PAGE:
Recession’s Toll: More Alabamians in poverty, uninsured in 2008-09


The recession has left more Alabamians in poverty and without health insurance coverage, new U.S. Census Bureau data released recently suggest. But those numbers would have been even larger without federal recovery spending and increased Medicaid enrollment, Arise Citizens’ Policy Project Executive Director Kimble Forrister said.
Because Alabama did not begin to feel the blunt of the recession until late 2008, Forrister said, the 2008-09 averages do not reflect the downturn’s full effects in the state. Despite improvement in recent months, Alabama’s unemployment rate is still up almost 60 percent from its October 2008 level.
More than 670,000 Alabamians, or 16.8 percent of residents under age 65, lacked health insurance in 2008-09, according to Census data. That figure is up from 15.4 percent in 2006-07, though the change falls within the margin of error. The uninsured rate fell from 7.4 percent in 2006-07 to 5.8 percent in 2008-09, largely because of a dramatic increase in Medicaid coverage.
Medicaid enrollment in Alabama has jumped by more than 150,000 since 2006-07, including about 112,000 more children, according to Census data. That 28 percent Medicaid increase came amid rising unemployment that resulted in fewer Alabamians receiving health insurance through employers.
More than one in seven Alabamians, or 15.4 percent, were in poverty in 2008-09. That figure was well above the national average of 13.8 percent and up from the state’s average of 14.4 percent in 2006-07, though the change falls within the margin of error. Alabama’s median household income has held steady since 2006-07.
Forrister said low-income tax credits and food stamp increases in the American Recovery and Reinvestment Act, which are not reflected in the official poverty figures, kept thousands of Alabamians out of poverty. He also said the state’s higher uninsured rate underscores the importance of health care reform. Forrister said the new law would have reduced the number of uninsured Alabamians significantly had it been in effect last year.
“We aren’t out of the woods yet, so now is not the time to let Recovery Act assistance for our friends and neighbors expire,” Forrister said. “We should extend unemployment benefits and tax credits for working families who, through no fault of their own, are unable to find jobs or earn enough to make ends meet.”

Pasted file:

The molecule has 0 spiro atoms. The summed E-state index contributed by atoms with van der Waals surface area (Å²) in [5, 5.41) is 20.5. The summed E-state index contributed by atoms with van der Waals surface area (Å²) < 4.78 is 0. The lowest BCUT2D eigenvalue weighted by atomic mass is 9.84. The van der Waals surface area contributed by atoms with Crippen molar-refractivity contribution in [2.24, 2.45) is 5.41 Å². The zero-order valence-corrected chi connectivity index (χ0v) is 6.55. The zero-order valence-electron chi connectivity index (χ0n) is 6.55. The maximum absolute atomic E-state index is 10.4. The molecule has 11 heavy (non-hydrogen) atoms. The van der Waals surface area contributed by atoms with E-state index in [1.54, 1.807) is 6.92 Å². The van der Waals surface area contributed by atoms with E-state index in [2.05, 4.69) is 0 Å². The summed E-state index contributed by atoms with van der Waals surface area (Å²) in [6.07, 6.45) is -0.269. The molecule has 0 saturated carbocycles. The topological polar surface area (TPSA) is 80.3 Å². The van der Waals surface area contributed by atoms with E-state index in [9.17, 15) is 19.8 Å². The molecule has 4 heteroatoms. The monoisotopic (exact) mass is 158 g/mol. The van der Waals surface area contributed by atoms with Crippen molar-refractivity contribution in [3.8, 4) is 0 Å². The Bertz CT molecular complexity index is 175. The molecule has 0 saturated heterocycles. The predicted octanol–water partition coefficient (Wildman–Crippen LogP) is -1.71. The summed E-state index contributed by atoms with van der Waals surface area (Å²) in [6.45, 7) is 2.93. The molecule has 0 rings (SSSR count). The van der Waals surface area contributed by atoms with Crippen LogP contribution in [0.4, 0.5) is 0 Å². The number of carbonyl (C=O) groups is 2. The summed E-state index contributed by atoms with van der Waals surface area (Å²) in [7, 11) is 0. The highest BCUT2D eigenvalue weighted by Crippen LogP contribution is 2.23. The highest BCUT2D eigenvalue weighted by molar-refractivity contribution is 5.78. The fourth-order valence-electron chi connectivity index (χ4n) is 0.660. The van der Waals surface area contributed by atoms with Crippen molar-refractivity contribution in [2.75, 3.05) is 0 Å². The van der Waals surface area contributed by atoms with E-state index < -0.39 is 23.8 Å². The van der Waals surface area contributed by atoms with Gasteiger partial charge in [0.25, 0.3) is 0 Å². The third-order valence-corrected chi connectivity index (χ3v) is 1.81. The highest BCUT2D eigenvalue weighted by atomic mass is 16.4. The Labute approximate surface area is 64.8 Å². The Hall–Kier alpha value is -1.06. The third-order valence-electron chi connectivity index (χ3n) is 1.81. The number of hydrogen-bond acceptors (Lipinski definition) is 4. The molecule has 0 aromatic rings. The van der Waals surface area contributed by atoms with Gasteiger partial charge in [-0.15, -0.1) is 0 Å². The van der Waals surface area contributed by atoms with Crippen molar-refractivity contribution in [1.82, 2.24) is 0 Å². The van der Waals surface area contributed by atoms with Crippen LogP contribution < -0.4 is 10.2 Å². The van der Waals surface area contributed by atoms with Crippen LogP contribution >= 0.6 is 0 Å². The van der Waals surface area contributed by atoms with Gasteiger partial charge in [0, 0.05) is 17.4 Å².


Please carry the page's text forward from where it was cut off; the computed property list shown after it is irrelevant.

Thousands of Alabamians will benefit from major new provisions of the Affordable Care Act (ACA) that took effect recently. Among those gaining the new protections are children under age 19 with pre-existing conditions, young adults under age 26, and people with chronic health conditions or a catastrophic illness. The benefits are part of the ACA’s Patient’s Bill of Rights.
Beginning Sept. 23, insurers had to cover all children who apply, regardless of health status. No longer can insurance companies deny coverage to children with asthma, for example, or any other illness or condition. Nor can insurers exclude coverage of necessary treatment for such existing health factors. The requirement applies to all new policies and to so-called “grandfathered” group plans – those that existed when the law was signed on March 23. It does not apply to grandfathered individual plans.
Under the new provisions, young adults can stay on their parents’ plan until they turn 26 (unless the young adult is eligible for insurance at work). The new provisions also:
· eliminate lifetime dollar limits on essential benefits, such as hospital stays, and restricts annual limits on these benefits;
·protects patients’ choice of primary care doctor or pediatrician and allows women to go directly to their OB/GYN without a referral;
·requires that new private insurance plans cover preventive services – such as colonoscopies and mammograms – with no out-of-pocket charges; and
·keeps insurers from rescinding, or canceling, coverage when the insured person gets sick.
“With each round of new benefits, the Affordable Care Act is bringing peace of mind to more and more Alabama families,” ACPP executive director Kimble Forrister said. “We have to make sure Alabama is ready to chip in its small share of the cost when the time comes. Alabamians deserve the same protections that all other Americans receive.”

Arise Citizens’ Policy Project is a nonprofit statewide citizens’ organization comprising 150 congregations and community groups that promote public policies to improve the lives of low-income Alabamians.

Jim Carnes
Communications Director
Arise Citizens’ Policy Project
P.O. Box 1188
Montgomery, AL 36101
334.832.9060

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